top of page

Unexpected Blessings

As we near the end of summer, I begin to reflect on the impact that this pandemic has had on my family and our community. Last week I was supposed to have dropped off my daughters at Camp Louise for three weeks of fun. Instead, they and I are adapting to a summer without camp. My girls love going away and feeling a sense of independence at camp. For them, it is also an opportunity to learn new things and form a stronger connection to Judaism and their Jewish friends from all over the country. Missing camp has been disappointing for them, but I have also found that the changes this summer have had unexpected benefits.

These past few months, the pandemic has forced me and my family to slow down a little and spend more quality time together. The Shabbat dinners that were being put off because we were too tired or busy are now happening, and we are enjoying activities like making challah together. We are cherishing time with the few friends we see outside the house and not taking these opportunities for granted. We have learned how to use Zoom to stay connected to many people as we celebrate mitzvahs together or mourn those we have lost.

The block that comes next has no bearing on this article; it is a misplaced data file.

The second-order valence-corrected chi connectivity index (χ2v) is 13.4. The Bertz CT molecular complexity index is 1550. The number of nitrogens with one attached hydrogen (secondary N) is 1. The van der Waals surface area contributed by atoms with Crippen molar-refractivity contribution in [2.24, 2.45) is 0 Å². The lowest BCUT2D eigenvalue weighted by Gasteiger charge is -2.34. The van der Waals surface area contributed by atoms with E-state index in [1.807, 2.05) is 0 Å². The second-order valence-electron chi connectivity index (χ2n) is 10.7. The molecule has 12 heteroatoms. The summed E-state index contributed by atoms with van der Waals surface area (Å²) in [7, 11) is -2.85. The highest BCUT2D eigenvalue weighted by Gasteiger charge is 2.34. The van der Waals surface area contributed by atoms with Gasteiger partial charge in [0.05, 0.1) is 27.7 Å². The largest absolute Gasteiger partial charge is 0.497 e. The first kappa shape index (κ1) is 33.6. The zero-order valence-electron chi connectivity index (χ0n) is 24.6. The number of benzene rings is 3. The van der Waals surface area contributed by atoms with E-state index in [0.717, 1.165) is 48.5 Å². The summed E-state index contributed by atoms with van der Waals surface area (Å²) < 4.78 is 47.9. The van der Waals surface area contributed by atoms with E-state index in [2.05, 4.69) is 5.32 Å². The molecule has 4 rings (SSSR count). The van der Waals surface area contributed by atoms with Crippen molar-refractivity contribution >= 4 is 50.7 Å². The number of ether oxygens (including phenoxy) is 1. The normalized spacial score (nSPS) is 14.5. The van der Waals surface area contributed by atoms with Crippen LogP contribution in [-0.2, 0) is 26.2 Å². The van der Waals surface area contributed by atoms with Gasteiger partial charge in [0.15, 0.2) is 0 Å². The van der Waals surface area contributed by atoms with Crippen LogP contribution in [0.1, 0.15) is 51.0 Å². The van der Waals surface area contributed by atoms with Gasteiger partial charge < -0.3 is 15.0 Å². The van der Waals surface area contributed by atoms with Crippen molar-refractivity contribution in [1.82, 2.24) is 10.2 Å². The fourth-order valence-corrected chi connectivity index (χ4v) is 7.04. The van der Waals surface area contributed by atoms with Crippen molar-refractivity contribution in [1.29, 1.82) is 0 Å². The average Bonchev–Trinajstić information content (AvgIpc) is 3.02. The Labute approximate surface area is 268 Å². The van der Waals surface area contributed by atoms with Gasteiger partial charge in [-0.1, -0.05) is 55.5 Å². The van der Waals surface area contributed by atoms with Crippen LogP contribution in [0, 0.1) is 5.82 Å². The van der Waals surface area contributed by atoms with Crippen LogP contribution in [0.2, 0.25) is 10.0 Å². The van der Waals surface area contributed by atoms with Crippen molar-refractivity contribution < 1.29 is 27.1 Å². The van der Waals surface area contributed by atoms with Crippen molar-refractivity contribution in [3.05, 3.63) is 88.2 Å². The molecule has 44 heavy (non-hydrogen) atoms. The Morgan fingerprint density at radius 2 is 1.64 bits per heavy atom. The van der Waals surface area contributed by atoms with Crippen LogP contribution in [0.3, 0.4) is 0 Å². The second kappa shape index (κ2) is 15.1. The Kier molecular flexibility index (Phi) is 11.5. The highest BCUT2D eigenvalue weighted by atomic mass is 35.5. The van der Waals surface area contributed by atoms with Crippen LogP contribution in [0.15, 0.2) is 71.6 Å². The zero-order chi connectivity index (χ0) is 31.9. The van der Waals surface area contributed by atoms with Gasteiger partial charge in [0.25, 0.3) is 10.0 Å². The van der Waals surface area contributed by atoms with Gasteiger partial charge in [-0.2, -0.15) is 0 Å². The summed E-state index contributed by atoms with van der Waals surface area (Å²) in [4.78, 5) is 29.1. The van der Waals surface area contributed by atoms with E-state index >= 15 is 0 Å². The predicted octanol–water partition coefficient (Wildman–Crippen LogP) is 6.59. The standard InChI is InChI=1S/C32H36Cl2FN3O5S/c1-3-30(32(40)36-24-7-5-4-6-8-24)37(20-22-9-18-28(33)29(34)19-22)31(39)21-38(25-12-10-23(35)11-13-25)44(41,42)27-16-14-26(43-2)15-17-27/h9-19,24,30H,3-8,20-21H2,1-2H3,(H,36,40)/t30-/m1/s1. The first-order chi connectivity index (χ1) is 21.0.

This pandemic has showed my family and the Jewish community just how important it is to stay connected, help those in need, and offer support during uncertain times. I am proud of all that the Jewish Federation of Howard County has continued to do in these challenging times. Michalah Hoffman, our Community Social Worker, and FED TOV Connections volunteers are continuing to help those in our community by cooking and buying groceries for the elderly and those who cannot leave the house. Our chaplaincy professionals–Rabbi Hillel Baron, Community Chaplain, and Rabbi Amy Scheinerman, Hospice Rabbi–continue to provide pastoral care through support groups and distance visits. And our Mitzvah Meals program, which we will continue on a monthly basis, recently dropped off 163 lunches at Grass Roots Crisis Intervention Center for clients in need. As a Federation and as a community, through the activism of our JCRC and our important social services programs and volunteers, we will continue to work together to help those who are struggling and emerge from this pandemic stronger than ever.


bottom of page